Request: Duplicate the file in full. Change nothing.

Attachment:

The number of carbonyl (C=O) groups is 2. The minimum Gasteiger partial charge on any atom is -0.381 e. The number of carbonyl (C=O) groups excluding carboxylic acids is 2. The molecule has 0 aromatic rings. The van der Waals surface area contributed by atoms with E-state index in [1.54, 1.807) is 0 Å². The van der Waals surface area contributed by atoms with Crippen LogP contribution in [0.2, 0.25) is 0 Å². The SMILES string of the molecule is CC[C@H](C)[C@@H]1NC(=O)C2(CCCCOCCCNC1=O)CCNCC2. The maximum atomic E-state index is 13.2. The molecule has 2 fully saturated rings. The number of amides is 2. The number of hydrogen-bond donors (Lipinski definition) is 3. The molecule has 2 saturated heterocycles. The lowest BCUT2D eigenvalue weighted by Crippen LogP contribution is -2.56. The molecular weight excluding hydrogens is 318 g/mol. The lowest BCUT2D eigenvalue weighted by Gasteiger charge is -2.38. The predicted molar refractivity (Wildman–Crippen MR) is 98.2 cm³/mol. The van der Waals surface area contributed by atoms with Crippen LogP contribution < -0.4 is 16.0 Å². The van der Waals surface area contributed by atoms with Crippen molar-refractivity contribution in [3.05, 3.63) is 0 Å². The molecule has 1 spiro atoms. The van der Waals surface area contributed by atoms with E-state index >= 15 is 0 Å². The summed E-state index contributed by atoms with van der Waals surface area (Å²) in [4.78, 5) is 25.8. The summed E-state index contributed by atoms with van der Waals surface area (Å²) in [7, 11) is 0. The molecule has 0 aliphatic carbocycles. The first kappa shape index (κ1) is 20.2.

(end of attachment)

The number of carbonyl (C=O) groups is 2. The minimum Gasteiger partial charge on any atom is -0.381 e. The number of carbonyl (C=O) groups excluding carboxylic acids is 2. The molecule has 0 aromatic rings. The van der Waals surface area contributed by atoms with E-state index in [1.54, 1.807) is 0 Å². The van der Waals surface area contributed by atoms with Crippen LogP contribution in [0.2, 0.25) is 0 Å². The SMILES string of the molecule is CC[C@H](C)[C@@H]1NC(=O)C2(CCCCOCCCNC1=O)CCNCC2. The maximum atomic E-state index is 13.2. The molecule has 2 fully saturated rings. The number of amides is 2. The number of hydrogen-bond donors (Lipinski definition) is 3. The molecule has 2 saturated heterocycles. The lowest BCUT2D eigenvalue weighted by Crippen LogP contribution is -2.56. The molecular weight excluding hydrogens is 318 g/mol. The lowest BCUT2D eigenvalue weighted by Gasteiger charge is -2.38. The predicted molar refractivity (Wildman–Crippen MR) is 98.2 cm³/mol. The van der Waals surface area contributed by atoms with Crippen LogP contribution < -0.4 is 16.0 Å². The van der Waals surface area contributed by atoms with Crippen molar-refractivity contribution in [3.05, 3.63) is 0 Å². The molecule has 1 spiro atoms. The van der Waals surface area contributed by atoms with E-state index >= 15 is 0 Å². The summed E-state index contributed by atoms with van der Waals surface area (Å²) in [4.78, 5) is 25.8. The summed E-state index contributed by atoms with van der Waals surface area (Å²) in [7, 11) is 0. The molecule has 0 aliphatic carbocycles. The first kappa shape index (κ1) is 20.2.